I found myself angry at a lot of people, but not bold enough to face them. I simply withdrew from them. It sounds like the coward’s way, but, not only did it feel like too much work that would likely fall on deaf ears, I really felt outnumbered and unsafe. Where I live, DT lawn signs were rampant en route to driving my kids to school everyday. It gave me anxiety. I live in a Red county in the middle of a Blue state. Go figure.
Essentially, I’ve spent the past two months in hiding. Only talking to like-minded folks. Usually online (Facebook, email, blogs). (I realize that change can only come by reaching outside of our circles, but again, I wasn’t feeling ready for that just yet.) I engaged at minimal levels with those I must. Keeping conversations brief and only about the matter at hand. Politics was tucked away in a small box, in a dark corner.
Of course, I kept myself informed and signed various petitions and did what I could from the safety of my laptop. But overall? I’ve just been trying to keep myself together. (It doesn’t help that yoga teacher training is working to pull me apart and dismantle me. But that’s another conversation.)
And now, here we are, a week out from The Apocalypse. (I know, the language is dramatic –possibly inflated-- but it feels necessary in this moment.) I am feeling anxious. Not in a “I am unsafe” kind of way. But in a “I need to DO something” kind of way. The digital signing of petitions feels empty. The online conversations are great, but I now feel a need to be physically engaged. To take physical action. And I feel ready to do that now.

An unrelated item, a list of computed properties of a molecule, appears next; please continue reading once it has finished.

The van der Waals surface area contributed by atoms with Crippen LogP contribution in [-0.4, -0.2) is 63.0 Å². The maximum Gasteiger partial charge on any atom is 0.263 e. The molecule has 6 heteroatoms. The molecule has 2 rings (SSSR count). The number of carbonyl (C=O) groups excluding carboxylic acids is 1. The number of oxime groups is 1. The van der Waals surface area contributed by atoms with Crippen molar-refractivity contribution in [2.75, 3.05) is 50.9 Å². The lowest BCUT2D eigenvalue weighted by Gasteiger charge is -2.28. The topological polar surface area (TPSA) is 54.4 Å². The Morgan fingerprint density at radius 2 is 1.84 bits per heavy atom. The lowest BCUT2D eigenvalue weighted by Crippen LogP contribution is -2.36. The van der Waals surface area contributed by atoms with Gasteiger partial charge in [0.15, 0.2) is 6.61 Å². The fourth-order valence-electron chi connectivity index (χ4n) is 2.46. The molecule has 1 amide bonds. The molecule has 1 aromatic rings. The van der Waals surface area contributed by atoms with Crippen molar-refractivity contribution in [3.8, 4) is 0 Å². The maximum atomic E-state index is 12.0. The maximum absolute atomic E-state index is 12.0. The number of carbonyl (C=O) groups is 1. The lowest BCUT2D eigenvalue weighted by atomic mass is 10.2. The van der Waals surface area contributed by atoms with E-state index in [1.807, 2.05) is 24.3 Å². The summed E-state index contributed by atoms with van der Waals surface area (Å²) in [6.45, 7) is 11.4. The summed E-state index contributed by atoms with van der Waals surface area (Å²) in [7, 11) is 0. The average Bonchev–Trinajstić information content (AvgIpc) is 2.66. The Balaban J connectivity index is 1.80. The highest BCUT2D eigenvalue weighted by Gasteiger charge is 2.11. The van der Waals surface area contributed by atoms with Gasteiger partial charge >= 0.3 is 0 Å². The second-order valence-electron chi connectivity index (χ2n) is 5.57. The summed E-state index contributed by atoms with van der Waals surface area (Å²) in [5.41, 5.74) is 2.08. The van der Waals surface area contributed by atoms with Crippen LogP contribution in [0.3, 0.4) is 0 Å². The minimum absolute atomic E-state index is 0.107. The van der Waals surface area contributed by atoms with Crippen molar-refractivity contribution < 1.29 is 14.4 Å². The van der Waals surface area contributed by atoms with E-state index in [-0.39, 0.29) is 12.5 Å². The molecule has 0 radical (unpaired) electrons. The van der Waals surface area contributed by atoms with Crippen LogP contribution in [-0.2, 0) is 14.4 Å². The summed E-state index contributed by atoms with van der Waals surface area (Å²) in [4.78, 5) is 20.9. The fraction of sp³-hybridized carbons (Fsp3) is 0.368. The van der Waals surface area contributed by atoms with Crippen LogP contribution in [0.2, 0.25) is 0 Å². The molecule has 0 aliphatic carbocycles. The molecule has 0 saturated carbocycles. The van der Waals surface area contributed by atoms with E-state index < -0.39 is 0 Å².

So, when Matt started that conversation about the Women’s March, I was reminded of the march against the war on Iraq after September 11th. I told him I was there, freezing my ass off in the streets of Manhattan with friends, protesting and standing up for what I thought was right. The look on his face –one of inspiration perhaps?—reminded me of how important it was to take action. Real action. This is what it takes to inspire people to take actions of their own. And before you know it, it gets contagious, it builds, and then whammo! We’ve got a movement.
Over the past two months, I’ve been working on cultivating my personal force field. I think it’s strong enough where I can go out into the world and march. To demonstrate. To show that I AM HERE: I am living and breathing and I give a shit about the world I live in. Sure, the actual march might not change legislation in the instant ways that we are used to in this social media era, but it’s important to DO SOMETHING. Even if it’s only symbolic. Even if it's complicated, as politics often are (I still have issue with white feminism.). Even if the shitheads in office disregard us (though they need to be reminded that we put them there). We, the people, need to speak up. But you can’t expect to be heard if you don’t even show up.
So I’m going out and I’m going to show up. I’m ready to fight. To march. To shout. Make my fucking voice heard.